Mallet - ROM2018_16322_30



Geography: Excavated at Deir el-Bahri, Egypt
Date: c. 1550-1069 BC
Period: 18th-20th Dynasty, New Kingdom
26.5 × 13.6 cm
Object number: 907.18.56
On view
Gallery Location:Galleries of Africa: Egypt

Wooden mallets have been used, with relatively minor changes in shape, from the time of the pyramids to the present day. Egyptian mallets usually have a large head and a cylindrical handle cut in a block of wood. The mallet was used to direct the strike of a chisel, and thus would be hit repeatedly.  Most Egyptian mallets, made of tamarisk or acacia wood are not strong, and to withstand the repeated strikes must be rotated with each blow.  Nevertheless, the work wears a deep furrow around the head, and eventually the whole will split and need to be replaced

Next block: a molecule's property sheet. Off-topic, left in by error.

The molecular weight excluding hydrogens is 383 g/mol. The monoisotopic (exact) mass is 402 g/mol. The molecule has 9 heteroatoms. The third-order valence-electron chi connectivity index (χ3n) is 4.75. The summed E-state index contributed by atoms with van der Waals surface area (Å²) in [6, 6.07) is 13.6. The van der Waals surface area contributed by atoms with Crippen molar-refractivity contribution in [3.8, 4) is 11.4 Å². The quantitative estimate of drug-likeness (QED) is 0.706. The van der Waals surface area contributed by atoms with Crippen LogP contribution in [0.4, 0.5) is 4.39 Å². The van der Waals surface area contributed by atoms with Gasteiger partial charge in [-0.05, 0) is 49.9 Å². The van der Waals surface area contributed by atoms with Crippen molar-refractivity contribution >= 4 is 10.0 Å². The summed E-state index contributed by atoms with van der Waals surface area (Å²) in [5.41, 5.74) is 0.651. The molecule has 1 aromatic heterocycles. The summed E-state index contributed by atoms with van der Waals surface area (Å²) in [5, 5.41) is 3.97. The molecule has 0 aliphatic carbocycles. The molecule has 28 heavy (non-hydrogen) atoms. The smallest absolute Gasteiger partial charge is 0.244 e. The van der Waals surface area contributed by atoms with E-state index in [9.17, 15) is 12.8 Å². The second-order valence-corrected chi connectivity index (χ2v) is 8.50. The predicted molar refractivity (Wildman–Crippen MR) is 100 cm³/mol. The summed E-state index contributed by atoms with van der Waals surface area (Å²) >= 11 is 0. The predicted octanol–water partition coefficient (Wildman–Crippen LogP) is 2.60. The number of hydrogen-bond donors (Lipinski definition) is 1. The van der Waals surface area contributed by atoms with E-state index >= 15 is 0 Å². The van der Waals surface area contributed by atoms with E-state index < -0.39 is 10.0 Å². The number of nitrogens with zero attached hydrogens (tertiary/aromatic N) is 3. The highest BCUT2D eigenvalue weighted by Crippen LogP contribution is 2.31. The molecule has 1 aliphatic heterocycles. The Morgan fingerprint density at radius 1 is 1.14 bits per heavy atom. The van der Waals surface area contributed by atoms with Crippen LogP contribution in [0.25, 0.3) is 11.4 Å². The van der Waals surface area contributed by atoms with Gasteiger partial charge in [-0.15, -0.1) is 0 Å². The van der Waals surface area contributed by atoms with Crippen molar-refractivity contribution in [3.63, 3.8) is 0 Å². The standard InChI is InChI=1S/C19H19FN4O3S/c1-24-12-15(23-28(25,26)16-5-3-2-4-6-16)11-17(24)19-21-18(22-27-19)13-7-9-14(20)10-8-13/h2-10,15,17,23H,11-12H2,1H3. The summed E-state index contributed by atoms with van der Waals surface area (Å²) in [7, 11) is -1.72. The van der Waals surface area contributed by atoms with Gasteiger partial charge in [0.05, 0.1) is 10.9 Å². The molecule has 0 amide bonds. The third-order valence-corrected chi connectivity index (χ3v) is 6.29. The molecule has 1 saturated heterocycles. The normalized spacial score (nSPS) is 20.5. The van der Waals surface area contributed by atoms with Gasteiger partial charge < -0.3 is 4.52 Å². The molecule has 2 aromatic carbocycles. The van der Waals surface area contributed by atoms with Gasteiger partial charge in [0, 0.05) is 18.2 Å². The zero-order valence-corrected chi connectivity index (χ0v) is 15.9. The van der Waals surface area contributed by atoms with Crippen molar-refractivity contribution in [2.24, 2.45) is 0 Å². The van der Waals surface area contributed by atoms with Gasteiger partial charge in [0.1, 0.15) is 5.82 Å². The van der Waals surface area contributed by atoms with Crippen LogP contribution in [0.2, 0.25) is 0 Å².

This mallet was probably one of those used during the Ramesside period to repair the temples of Deir el Bahari after the iconoclasm of the Amarna period, or it might have been used to help to obliterate the image of the woman king, Hatshepsut during the later period of the reign of her nephew, Thutmosis III.  The smooth and shiny finish on the handle is the result of the Egyptian workman’s skillful grip.  Such mallets really  bring us within a touch of the Ancient people.

Object History: Excavated by the Egypt Exploration Society, 1905-1907
If you see an error or have additional information, please contact us by clicking here.